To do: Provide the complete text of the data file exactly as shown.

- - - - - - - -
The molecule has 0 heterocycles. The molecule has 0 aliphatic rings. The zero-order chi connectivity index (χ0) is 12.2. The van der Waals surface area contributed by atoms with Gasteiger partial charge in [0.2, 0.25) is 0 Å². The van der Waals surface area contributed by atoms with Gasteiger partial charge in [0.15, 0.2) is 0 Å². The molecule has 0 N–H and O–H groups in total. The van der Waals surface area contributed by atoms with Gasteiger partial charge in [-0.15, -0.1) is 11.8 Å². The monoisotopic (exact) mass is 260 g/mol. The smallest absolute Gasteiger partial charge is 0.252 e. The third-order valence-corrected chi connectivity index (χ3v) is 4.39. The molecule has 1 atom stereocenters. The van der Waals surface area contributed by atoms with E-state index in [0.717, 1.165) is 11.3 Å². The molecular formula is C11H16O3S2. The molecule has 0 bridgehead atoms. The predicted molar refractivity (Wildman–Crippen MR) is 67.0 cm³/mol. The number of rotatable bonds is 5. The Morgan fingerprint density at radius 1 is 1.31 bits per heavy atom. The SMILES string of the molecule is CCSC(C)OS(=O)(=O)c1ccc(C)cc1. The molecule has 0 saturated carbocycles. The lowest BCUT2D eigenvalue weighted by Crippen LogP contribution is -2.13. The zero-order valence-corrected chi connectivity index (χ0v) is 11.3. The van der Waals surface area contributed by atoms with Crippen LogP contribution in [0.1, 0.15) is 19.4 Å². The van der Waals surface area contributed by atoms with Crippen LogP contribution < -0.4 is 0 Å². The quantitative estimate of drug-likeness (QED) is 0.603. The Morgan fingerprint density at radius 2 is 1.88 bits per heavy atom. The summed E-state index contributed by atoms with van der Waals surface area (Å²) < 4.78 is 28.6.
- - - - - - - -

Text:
The molecule has 0 heterocycles. The molecule has 0 aliphatic rings. The zero-order chi connectivity index (χ0) is 12.2. The van der Waals surface area contributed by atoms with Gasteiger partial charge in [0.2, 0.25) is 0 Å². The van der Waals surface area contributed by atoms with Gasteiger partial charge in [0.15, 0.2) is 0 Å². The molecule has 0 N–H and O–H groups in total. The van der Waals surface area contributed by atoms with Gasteiger partial charge in [-0.15, -0.1) is 11.8 Å². The monoisotopic (exact) mass is 260 g/mol. The smallest absolute Gasteiger partial charge is 0.252 e. The third-order valence-corrected chi connectivity index (χ3v) is 4.39. The molecule has 1 atom stereocenters. The van der Waals surface area contributed by atoms with E-state index in [0.717, 1.165) is 11.3 Å². The molecular formula is C11H16O3S2. The molecule has 0 bridgehead atoms. The predicted molar refractivity (Wildman–Crippen MR) is 67.0 cm³/mol. The number of rotatable bonds is 5. The Morgan fingerprint density at radius 1 is 1.31 bits per heavy atom. The SMILES string of the molecule is CCSC(C)OS(=O)(=O)c1ccc(C)cc1. The molecule has 0 saturated carbocycles. The lowest BCUT2D eigenvalue weighted by Crippen LogP contribution is -2.13. The zero-order valence-corrected chi connectivity index (χ0v) is 11.3. The van der Waals surface area contributed by atoms with Crippen LogP contribution in [0.1, 0.15) is 19.4 Å². The van der Waals surface area contributed by atoms with Crippen LogP contribution < -0.4 is 0 Å². The quantitative estimate of drug-likeness (QED) is 0.603. The Morgan fingerprint density at radius 2 is 1.88 bits per heavy atom. The summed E-state index contributed by atoms with van der Waals surface area (Å²) < 4.78 is 28.6.